Have the Climate Change Acts adopted by a number of European states during the past decade, and currently proposed for Sweden, been conducive to forwarding climate mitigation, and if so, to what extent, and in which aspects? Based on an analytical framework focusing climate policy integration in both policy rhetoric and political practice, this study analyses and compares political developments and policy outcomes in four European countries post-implementation of national Climate Change Acts.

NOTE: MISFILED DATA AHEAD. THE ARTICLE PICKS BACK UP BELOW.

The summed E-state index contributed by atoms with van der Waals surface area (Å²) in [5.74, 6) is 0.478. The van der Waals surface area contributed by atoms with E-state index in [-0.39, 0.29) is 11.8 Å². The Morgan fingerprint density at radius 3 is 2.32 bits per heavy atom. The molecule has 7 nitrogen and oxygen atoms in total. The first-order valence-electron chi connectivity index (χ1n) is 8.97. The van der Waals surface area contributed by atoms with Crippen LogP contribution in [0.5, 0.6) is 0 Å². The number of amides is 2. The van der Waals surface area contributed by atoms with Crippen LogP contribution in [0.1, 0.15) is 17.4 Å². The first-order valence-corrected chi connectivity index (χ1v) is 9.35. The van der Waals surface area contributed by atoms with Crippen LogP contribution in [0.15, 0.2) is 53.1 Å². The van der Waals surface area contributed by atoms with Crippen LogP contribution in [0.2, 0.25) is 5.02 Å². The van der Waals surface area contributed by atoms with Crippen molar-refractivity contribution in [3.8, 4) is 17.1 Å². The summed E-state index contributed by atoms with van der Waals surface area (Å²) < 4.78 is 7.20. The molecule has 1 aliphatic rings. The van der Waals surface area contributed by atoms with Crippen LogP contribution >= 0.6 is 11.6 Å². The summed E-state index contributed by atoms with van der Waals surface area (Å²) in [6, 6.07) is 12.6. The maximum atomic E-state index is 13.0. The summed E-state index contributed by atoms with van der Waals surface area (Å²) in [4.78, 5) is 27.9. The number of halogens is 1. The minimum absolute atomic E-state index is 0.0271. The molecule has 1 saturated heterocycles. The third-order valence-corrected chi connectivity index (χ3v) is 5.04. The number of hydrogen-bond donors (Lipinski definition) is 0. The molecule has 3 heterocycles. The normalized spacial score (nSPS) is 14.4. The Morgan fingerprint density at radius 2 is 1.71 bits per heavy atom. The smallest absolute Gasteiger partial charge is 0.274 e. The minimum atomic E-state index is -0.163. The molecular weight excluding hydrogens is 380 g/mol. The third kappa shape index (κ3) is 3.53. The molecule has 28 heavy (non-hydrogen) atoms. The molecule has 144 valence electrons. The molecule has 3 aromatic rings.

The aim of the project is to analyse if, how, why and by which conditions Climate Change Acts contribute to forwarding climate mitigation in practice. By comparing and contrasting the design and effects of Climate Change Acts in the UK, Denmark, Finland and Germany, as well as drawing parallels with the suggestions currently under governmental review in Sweden, the project will further enable analyses of the significance of institutional context and problems-of-fit for reaching positive outcomes. The results of the study will contribute to a better theoretical and empirical understanding of hard law in general, and Climate Change Acts in particular, as instruments for environmental policy integration, and thus present important practical lessons for policy makers aiming at devising legal mechanisms forwarding climate mitigation in industrialised democracies.